Wednesday, August 29, 2012

Audiobook Review: The Poison Tree, by Erin Kelly @mserinkelly

While The Poison Tree is a slow paced, character driven novel, there are a few plot twists that genuinely surprised me.

The Poison Tree focuses on Karen in the present day and flashes back to her past to explain the present. You see, Karen has just reunited with Rex after his 10 year prison stay, and along with their daughter, Alice, they are trying to become a family. The reader quickly figures out that Rex was in prison for murder, and the ensuing flashbacks are going to explain the who, why, and how that we so desperately want to know.

It takes a long time to get there, and fortunately I REALLY wanted to know what he did or I could have given up. You really have to like character studies because most of this novel is exploring the characters as their true personalities are revealed. Along with Rex and Karen, Rex's sister, Biba, plays an important role. Karen is graduating from university and she speaks several languages. Biba needs someone to help her with some German, so she and Karen become friends. Biba is unlike any friend Karen has ever had. She's wild, smokes, drinks, and does drugs. Her brother, Rex, has tried to take care of her since both their parents have been out of the picture for many years.

They live in their family house, and have several interesting roommates. Eventually Rex and Karen begin a romantic relationship and Karen moves in the house with him and Biba. I really can't explain the sense of impending doom as we very slowly watch these characters grow and change. For much of the novel, nothing ever happens, save for the day-to-day partying, conversations, and travels of the three main characters. But more and more secrets are revealed as we go along. Other characters enter and leave as we journey, but when I try to think of an episode worth mentioning, I can't. It's all very atmospheric and difficult to describe in a few paragraphs.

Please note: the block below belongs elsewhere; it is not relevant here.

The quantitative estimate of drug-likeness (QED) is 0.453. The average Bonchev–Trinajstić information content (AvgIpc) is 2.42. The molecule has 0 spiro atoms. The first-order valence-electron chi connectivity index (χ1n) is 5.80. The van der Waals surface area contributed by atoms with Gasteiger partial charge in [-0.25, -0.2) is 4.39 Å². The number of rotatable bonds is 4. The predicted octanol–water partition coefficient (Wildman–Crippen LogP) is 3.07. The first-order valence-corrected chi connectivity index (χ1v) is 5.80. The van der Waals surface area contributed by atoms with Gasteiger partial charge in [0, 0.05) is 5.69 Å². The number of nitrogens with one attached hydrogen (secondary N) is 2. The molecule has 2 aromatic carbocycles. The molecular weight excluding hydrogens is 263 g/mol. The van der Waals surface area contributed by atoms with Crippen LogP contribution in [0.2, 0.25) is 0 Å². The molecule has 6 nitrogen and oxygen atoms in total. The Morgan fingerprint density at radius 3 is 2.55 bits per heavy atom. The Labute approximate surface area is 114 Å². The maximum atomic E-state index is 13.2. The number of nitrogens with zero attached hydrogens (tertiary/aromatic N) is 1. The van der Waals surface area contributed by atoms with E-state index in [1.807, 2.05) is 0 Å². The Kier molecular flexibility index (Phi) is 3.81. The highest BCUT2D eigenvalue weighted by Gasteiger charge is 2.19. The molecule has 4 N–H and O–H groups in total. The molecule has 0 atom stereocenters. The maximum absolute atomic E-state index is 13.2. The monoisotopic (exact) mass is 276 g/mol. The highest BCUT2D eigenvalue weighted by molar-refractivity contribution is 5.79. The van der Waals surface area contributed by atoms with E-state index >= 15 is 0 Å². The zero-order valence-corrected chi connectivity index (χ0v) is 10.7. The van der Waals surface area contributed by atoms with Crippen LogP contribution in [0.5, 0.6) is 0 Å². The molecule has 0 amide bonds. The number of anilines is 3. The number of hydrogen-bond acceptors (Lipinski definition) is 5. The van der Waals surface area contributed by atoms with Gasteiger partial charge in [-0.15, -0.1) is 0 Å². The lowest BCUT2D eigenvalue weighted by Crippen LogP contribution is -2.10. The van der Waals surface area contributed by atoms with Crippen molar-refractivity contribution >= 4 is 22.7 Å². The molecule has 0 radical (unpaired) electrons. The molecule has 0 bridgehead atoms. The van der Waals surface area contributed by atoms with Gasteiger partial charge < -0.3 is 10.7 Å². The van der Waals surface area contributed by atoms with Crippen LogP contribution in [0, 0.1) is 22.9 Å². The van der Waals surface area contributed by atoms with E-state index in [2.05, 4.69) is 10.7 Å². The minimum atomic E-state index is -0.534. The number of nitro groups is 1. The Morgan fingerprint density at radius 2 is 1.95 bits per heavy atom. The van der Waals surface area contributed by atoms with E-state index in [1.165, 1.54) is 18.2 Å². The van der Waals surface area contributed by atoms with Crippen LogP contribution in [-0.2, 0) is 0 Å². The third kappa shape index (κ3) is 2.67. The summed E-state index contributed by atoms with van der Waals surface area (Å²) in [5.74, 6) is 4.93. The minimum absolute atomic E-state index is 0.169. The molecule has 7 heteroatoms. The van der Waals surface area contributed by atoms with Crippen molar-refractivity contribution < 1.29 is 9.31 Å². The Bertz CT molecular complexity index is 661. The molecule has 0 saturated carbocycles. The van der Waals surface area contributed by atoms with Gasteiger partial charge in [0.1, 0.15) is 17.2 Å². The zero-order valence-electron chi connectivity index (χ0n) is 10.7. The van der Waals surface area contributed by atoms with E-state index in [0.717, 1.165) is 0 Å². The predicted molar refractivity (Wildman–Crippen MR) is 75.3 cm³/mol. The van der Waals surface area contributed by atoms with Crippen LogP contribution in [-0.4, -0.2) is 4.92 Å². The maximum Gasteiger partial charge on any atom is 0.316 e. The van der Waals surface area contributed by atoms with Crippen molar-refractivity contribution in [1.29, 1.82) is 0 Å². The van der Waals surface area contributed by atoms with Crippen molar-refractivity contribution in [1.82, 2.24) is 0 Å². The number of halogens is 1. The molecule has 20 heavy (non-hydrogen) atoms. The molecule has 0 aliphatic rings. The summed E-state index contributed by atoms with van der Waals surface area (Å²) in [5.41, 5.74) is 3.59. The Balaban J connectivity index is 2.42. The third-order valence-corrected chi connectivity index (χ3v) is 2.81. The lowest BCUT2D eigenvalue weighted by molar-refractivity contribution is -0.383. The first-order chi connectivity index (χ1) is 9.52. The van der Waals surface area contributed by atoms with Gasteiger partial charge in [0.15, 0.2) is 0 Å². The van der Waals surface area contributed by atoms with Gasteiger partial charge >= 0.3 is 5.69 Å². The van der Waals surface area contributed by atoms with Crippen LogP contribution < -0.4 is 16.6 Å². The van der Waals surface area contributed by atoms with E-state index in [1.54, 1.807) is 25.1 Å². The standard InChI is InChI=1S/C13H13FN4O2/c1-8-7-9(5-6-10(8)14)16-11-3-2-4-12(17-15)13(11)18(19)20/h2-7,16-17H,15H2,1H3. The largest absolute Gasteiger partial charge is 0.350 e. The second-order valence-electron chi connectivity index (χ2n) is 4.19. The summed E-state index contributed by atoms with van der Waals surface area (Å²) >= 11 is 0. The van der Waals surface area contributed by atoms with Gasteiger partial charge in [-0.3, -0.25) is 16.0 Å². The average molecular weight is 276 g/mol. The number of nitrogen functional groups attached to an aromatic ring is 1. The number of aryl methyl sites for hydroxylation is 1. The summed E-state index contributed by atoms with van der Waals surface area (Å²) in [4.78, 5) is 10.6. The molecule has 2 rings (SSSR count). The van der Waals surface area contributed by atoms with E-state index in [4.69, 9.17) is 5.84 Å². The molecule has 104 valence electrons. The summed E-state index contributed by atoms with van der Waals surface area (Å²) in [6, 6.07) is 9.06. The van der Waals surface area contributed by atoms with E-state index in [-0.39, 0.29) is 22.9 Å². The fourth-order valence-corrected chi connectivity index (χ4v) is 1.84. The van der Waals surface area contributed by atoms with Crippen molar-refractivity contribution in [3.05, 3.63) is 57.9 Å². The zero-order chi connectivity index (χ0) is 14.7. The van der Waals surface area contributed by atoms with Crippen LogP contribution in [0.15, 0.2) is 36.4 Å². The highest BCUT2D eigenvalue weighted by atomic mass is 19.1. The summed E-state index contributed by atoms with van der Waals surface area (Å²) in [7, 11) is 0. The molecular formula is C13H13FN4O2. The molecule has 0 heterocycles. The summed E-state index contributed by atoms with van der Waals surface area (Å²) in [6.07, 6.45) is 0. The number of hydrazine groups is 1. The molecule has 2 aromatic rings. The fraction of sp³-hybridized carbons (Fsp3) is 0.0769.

The blurb calls this a "psychological thriller." I get the psychological part -- as we go along we realize that some of these characters have serious psychological problems. But nothing about this novel is what I would call "thrilling." Maybe a bit of suspense, but that's not the same as a thriller.

I loved the last section of The Poison Tree after the murderous episode. I was stunned to find out what really happened -- and then stunned again...and again. I'm glad there were surprises, because I really would have felt I wasted my time if I had been able to figure out what happened early in the novel. But I didn't, and at the end I was glad I had persevered. And I readily admit I'm more of a plot person than a character person, so others might enjoy every moment of The Poison Tree depending on your tastes. It is interestingly written and the audio is superbly narrated by Jennifer Ikeda.

The Poison Tree takes place in London, and the narrator speaks with a delightful British accent. Her voices for each character are somewhat similar, but I was never confused while listening. She reads pretty fast which I prefer. Her accent made me think that Biba's name was "Beeber" which I found really amusing.

The Poison Tree is an adult novel, and only the most mature teens would find this one interesting. There is, as I said, drug use and drinking, but no explicit sex scenes. These characters are college aged, so those who enjoy the "New Adult" genre would potentially enjoy The Poison Tree.

Published by Pamela Dorman, 2011, audio by Recorded Books
Copy obtained from the library
336 pages

Rating: 3/5

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